The Glass Harp
Verse I Intro
Trudging along Vintner’s Walk, the party’s spirits hang low. Night after night, drizzling rains saturate your clothes, only to meet a feeble sun in the morning that never allows them to fully dry.
Your food is running low, and the hope that the once prosperous village of Kriff awaiting at the end of your journey will receive a weary band of entertainers is one that none of you voice, though all of you doubt.
As you travel you come across a dilapidated church barely capable of holding its roof aloft. Thankful for what shelter it can offer, you make camp within the three walls that still remain. That night it rains harder than normal, causing a nearby creek to crest its bank and sweep through the churches once green yard.
In the morning you discover a shallow grave has been unearthed. Trapped under an incomplete set of bones is an oiled satchel that has managed to preserve a portion of a journal.
One of you turns to the remaining legible pages.
At last, on the third day since leaving the North Highway, Kriff’s Orchards come into view. The crippled apple trees that once were ripe with fruit stretch their scraggly branches skyward as if in surrender. Through the rows of the dying limbs you can see abandoned wineries in states of disrepair and the houses that once sheltered the workers.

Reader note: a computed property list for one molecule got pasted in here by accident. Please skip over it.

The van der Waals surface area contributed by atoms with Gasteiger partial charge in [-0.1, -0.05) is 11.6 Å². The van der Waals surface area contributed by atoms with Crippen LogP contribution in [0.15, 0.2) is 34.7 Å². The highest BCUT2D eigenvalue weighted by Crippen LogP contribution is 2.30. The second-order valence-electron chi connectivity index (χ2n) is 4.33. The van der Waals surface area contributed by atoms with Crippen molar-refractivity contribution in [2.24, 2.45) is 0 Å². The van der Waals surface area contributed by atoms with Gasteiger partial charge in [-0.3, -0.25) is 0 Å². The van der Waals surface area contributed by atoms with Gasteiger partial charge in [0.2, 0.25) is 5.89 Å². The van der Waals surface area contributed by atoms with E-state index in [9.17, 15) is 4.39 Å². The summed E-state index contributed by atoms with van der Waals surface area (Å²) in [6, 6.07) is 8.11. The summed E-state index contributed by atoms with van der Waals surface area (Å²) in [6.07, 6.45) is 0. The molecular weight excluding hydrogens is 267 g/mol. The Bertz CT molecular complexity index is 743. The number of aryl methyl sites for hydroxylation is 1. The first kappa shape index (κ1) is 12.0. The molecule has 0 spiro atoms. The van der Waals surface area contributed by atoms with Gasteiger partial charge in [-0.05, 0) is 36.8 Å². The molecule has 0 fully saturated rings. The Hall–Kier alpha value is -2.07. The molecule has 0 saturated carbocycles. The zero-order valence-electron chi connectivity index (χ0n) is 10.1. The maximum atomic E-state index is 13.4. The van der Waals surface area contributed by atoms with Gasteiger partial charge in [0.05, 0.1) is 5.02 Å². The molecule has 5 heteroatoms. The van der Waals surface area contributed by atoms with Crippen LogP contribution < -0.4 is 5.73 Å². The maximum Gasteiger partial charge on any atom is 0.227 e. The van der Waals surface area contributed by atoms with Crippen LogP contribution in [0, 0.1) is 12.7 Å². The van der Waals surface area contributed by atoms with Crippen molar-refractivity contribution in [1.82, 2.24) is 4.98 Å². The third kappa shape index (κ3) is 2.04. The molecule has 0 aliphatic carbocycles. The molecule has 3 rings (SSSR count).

As if from the distance, carried on the cold wind you can hear a child’s voice singing…
“Shiny chips ’neath the sycamore of old
Starry rocks, bauble bright, and sparklers glowing bold
Never find me, never see me, but never do I go
“Shiny chips ’neath the sycamore of old.”
“The sycamore was ten or more men tall
Roots so deep, branches wide, and sturdy ’gainst the winds
Never knew me, never saw me, but never did I go
The sycamore was ten or more men tall”
A remarkably beautiful woman, likely still in her teens, happens to be in the orchard. At first she hesitates, deciding between running or standing her ground, but chooses the latter as she sees the genuine tiredness in your eyes.
“Looking for food, I’d venture to guess”, she says with a sweet voice that contradicts the surroundings. “There’s a little to be had, but you’ll need to work for it. Look for my nana, she goes by the name of Doreese. Or you can ask around, others have work too.”
She begins to leave, but then stops to offer a word of advice.
“Try not to get yourself hanged while you are here.”